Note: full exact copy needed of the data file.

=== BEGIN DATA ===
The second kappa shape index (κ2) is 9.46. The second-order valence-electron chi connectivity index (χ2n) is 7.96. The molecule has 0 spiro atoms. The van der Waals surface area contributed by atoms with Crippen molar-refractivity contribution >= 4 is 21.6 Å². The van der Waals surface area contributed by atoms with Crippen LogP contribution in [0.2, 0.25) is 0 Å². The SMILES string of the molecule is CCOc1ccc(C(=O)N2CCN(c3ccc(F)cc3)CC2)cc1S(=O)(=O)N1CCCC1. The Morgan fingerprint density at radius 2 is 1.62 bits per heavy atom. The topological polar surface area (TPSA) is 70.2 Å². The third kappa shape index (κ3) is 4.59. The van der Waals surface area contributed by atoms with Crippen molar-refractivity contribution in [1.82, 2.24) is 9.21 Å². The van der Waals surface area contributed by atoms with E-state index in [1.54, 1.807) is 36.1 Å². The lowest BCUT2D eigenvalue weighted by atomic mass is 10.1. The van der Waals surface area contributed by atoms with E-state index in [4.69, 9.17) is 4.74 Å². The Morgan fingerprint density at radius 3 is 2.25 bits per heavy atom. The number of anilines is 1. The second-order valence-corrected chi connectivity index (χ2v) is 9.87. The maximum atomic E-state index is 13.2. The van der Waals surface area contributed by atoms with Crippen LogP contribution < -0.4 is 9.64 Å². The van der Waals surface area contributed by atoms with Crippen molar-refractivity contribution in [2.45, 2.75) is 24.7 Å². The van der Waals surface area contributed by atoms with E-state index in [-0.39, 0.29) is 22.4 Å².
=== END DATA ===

The second kappa shape index (κ2) is 9.46. The second-order valence-electron chi connectivity index (χ2n) is 7.96. The molecule has 0 spiro atoms. The van der Waals surface area contributed by atoms with Crippen molar-refractivity contribution >= 4 is 21.6 Å². The van der Waals surface area contributed by atoms with Crippen LogP contribution in [0.2, 0.25) is 0 Å². The SMILES string of the molecule is CCOc1ccc(C(=O)N2CCN(c3ccc(F)cc3)CC2)cc1S(=O)(=O)N1CCCC1. The Morgan fingerprint density at radius 2 is 1.62 bits per heavy atom. The topological polar surface area (TPSA) is 70.2 Å². The third kappa shape index (κ3) is 4.59. The van der Waals surface area contributed by atoms with Crippen molar-refractivity contribution in [1.82, 2.24) is 9.21 Å². The van der Waals surface area contributed by atoms with E-state index in [1.54, 1.807) is 36.1 Å². The lowest BCUT2D eigenvalue weighted by atomic mass is 10.1. The van der Waals surface area contributed by atoms with E-state index in [4.69, 9.17) is 4.74 Å². The Morgan fingerprint density at radius 3 is 2.25 bits per heavy atom. The number of anilines is 1. The second-order valence-corrected chi connectivity index (χ2v) is 9.87. The maximum atomic E-state index is 13.2. The van der Waals surface area contributed by atoms with Crippen LogP contribution < -0.4 is 9.64 Å². The van der Waals surface area contributed by atoms with Crippen molar-refractivity contribution in [2.45, 2.75) is 24.7 Å². The van der Waals surface area contributed by atoms with E-state index in [-0.39, 0.29) is 22.4 Å².